A strategic plan is a guiding document of an organization that determines its goals and values, aligns programming to vision, and informs decisions on a regular basis.
A comprehensive plan has several detailed parts and can seem like an overwhelming task to create. However, all those parts make up three main sections: who we are, where we are going and how we will get there. This post will cover an in-depth guide to developing the first section. For an overview of the three parts, read Strategic Plans and Why You Need One.
Before Getting Started
The first step to designing a strategic plan is to get the right people in the room. Your planning committee will be the key to creating a thoughtful and attainable plan. It’s important to get enough voices in the room to be representative, but keep it small enough that you will be able to accomplish the work in a timely manner. Choose key permanent staff people, one person from each committee that serves on your board (or a few board members with different skills and perspectives if you do not operate by committee), and a few more representatives such as a summer staff member, a dedicated volunteer, etc.
With the right people in mind, determine the timeline of this plan. Will this vision guide your organization for three years? Five years? A clear timeline from the beginning will help ensure realistic goalsetting.
The strategic plan serves as a one-stop shop for the basic, governing information about your organization. An organizational history statement allows your committee and other stakeholders to build on the foundation of where you began. How, when and by whom did this place start? What are the characteristics, traditions, bits of culture that have been passed down since the beginning? What are some milestones in your camp’s history that you are proud of? Write it down, and make it page one of the plan. This piece can be done in advance and can be approved by the committee.
A vision statement answers the question “why does this organization exist?” It is aspirational and future-oriented. In one or two sentences, it illustrates the picture of success for your organization. Some, like the examples below, are just a few words about what they want the world to look like because of their work.
Your mission statement should reflect the day-to-day work your organization does that moves the world closer to the picture your vision statement describes. It is simple, inspiring, specific and relevant long-term, and it communicates the purpose and value the organization adds to the world.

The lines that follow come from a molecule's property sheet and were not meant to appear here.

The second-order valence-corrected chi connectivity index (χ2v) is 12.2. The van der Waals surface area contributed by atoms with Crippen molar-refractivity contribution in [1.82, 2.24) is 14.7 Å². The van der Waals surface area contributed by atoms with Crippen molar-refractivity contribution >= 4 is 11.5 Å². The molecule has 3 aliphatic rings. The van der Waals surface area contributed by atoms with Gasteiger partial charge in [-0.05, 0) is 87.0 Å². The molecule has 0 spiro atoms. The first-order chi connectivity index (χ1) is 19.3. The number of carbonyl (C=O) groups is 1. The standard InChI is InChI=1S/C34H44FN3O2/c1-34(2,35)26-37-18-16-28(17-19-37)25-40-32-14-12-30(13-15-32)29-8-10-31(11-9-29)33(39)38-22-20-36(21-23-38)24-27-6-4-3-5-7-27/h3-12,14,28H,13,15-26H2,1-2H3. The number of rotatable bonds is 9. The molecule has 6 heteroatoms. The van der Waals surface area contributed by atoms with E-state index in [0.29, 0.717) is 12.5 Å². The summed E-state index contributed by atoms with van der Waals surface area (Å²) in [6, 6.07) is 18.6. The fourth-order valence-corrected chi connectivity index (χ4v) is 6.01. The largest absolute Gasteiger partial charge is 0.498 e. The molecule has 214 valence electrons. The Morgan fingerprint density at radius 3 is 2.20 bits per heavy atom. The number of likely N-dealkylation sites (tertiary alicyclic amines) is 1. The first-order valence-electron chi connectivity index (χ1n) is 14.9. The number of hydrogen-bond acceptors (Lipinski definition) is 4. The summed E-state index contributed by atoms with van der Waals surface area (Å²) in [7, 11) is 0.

The vision and mission statements are foundational to every part of this plan moving forward. Spend time with your team workshopping these statements. Everything you do from here will align to these statements.
Core Values or Statements
Core values are the pillars of your organization. They help inform your organizational culture. What are you about? What are your identifying characteristics? What qualities do you expect of your service, your staff and your campers?Well-known values establish where to invest resources of time, money, staff, equipment.
Brainstorm a list of around ten that come easily to you and your team. Choose three to five that align to your mission and vision statements, so that these can be something you and your staff can easily name.
How are you going to incorporate these in staff training, board orientation, and marketing materials? Every piece of this plan is meant for you to sit down with your organization and put on paper who you are, so it can inform where you’re going.
A SWOT analysis identifies an organization’s strengths, weaknesses, opportunities and threats. When brainstorming for future programs that will help your organization reach your goals, capitalize on the strengths and opportunities. As a committee, brainstorm solutions to weaknesses and threats. How might they be minimized? Could a weakness become a strength if you had more training or the right equipment? Could a threat become an opportunity if you marketed your camp differently, added transportation, or changed the registration process? You may not have any effect on the external threat itself but businesses (and non-profits) are successful because they are able to navigate the pitfalls of the market.
With these parts firmly in place, you have put down on paper exactly who you are. This foundation will enable you to begin confidently envisioning the future of your organization, determining what needs to be built or created to move one step closer to the aspirational vision you and your team set.